Gastrointestinal Disorders & Quality of Life Around the World
One of my goals as a researcher is to stay current about my topic of interest by not only knowing what is happening in the U.S., but also abroad. Looking outside of the U.S. for information on a topic is important for at least two reasons. One, is that much of our research funding comes from our government and is therefore politically influenced. In other words, researchers will study topics which are likely to be funded, so often times important topics are not covered just because the funding is not available. The second reason to look beyond the U.S. for information, is that research communities can become very small, and researchers can run the risk of influencing each other almost too much, preventing new ideas from emerging. My goal in this SharePost is to take you around the world without having to leave the comforts of your own computer.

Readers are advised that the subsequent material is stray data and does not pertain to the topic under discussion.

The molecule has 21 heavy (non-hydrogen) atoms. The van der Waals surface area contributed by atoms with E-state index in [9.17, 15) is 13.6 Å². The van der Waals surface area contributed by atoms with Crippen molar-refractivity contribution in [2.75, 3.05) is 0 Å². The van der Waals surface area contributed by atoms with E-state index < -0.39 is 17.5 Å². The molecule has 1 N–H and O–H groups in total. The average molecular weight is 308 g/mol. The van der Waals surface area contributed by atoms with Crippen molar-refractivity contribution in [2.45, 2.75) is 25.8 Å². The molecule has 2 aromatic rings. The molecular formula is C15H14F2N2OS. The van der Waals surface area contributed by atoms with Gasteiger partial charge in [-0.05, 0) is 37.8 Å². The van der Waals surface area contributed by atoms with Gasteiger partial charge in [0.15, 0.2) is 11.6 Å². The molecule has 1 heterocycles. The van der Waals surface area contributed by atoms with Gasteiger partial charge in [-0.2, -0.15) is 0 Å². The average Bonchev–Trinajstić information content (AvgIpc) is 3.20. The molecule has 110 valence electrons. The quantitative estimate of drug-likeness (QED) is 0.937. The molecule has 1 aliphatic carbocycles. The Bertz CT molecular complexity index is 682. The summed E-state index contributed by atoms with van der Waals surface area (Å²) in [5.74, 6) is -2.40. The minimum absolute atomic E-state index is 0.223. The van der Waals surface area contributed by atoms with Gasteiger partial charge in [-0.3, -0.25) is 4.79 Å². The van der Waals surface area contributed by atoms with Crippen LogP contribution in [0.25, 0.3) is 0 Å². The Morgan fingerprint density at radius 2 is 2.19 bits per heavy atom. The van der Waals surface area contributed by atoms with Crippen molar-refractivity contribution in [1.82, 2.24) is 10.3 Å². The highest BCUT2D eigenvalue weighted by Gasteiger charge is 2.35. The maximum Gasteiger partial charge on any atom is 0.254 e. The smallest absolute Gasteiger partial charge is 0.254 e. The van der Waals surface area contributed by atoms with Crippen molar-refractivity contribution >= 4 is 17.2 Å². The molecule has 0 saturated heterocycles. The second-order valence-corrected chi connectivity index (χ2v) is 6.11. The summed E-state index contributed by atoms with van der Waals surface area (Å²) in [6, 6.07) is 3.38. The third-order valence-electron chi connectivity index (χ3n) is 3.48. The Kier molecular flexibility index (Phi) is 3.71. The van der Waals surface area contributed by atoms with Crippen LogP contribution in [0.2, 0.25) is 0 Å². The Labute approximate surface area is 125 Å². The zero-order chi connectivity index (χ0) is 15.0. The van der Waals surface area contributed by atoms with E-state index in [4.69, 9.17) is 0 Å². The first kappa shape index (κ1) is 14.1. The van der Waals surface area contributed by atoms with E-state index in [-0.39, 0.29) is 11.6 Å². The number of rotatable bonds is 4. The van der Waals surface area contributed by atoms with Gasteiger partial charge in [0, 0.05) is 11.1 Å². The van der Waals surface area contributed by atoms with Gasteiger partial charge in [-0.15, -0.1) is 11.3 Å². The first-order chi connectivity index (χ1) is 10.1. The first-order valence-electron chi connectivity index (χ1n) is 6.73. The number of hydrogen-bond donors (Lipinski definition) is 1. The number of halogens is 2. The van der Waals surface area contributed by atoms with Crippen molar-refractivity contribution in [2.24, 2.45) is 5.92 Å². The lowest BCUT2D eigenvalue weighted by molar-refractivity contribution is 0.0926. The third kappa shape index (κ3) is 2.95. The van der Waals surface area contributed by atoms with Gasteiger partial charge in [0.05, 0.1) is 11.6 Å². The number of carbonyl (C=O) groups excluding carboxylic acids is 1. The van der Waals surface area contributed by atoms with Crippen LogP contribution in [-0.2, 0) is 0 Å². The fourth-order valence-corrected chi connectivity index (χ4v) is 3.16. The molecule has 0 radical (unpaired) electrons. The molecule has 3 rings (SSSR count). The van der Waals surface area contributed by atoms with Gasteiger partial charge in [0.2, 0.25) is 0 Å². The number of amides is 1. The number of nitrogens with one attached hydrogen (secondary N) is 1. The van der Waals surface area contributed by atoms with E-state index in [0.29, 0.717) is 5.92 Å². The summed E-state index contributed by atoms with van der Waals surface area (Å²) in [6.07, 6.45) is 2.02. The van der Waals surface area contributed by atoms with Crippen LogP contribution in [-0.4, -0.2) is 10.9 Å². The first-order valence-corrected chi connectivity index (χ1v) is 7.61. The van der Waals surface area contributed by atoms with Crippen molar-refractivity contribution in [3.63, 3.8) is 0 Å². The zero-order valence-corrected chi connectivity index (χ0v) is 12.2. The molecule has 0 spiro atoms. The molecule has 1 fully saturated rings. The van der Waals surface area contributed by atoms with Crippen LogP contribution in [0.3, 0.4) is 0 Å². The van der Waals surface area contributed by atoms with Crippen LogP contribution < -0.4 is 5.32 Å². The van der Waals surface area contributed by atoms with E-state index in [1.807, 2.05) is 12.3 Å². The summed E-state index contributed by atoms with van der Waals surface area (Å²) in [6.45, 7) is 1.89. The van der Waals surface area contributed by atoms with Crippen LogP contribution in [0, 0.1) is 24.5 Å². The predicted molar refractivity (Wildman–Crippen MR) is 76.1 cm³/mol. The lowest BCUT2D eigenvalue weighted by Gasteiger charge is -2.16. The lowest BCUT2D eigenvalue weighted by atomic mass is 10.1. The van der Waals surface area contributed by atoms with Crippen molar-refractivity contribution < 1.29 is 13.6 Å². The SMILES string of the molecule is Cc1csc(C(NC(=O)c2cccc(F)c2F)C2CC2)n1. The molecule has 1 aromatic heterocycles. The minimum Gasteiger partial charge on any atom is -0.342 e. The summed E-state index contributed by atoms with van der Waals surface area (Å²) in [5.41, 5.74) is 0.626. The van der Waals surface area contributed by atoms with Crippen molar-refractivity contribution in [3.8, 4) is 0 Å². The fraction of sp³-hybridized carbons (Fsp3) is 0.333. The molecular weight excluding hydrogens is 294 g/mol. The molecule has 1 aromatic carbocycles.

The first stop will be Australia, where researchers looked at whether gastrointestinal disorders impair a person's quality of life. To find out more about the topic, the researchers surveyed approximately 1000 individuals with gastrointestinal symptoms and almost 2000 individuals without symptoms. Probably not surprising to you, they found that gastrointestinal disorders were associated with impaired mental and physical functioning.
Our next stop is Greece, where they also thought it was important to consider the health-related quality of life of those living with gastrointestinal disorders. After studying 135 Greek patients with IBD, the researchers found that the disease activity had the most significant effect on the patients' quality of life. Patients with active disease scored lower on the measure of quality of life (were more impaired), as compared to those in remission.
Our last stop is Sweden, where quality of life was measured on a sample of Swedish patients with IBD. These researchers studied 331 individuals with ulcerative colitis (UC), and 161 individuals with Crohn's Disease (CD). They found that patients with UC had better health related and disease-specific quality of life than did the patients with CD. The individuals with CD reported more anxiety and depression than did patients with UC.
While these findings may seem obvious to some of us, research on a topic like quality of life is extremely important, and allows supports for individuals to be legitimately put in place.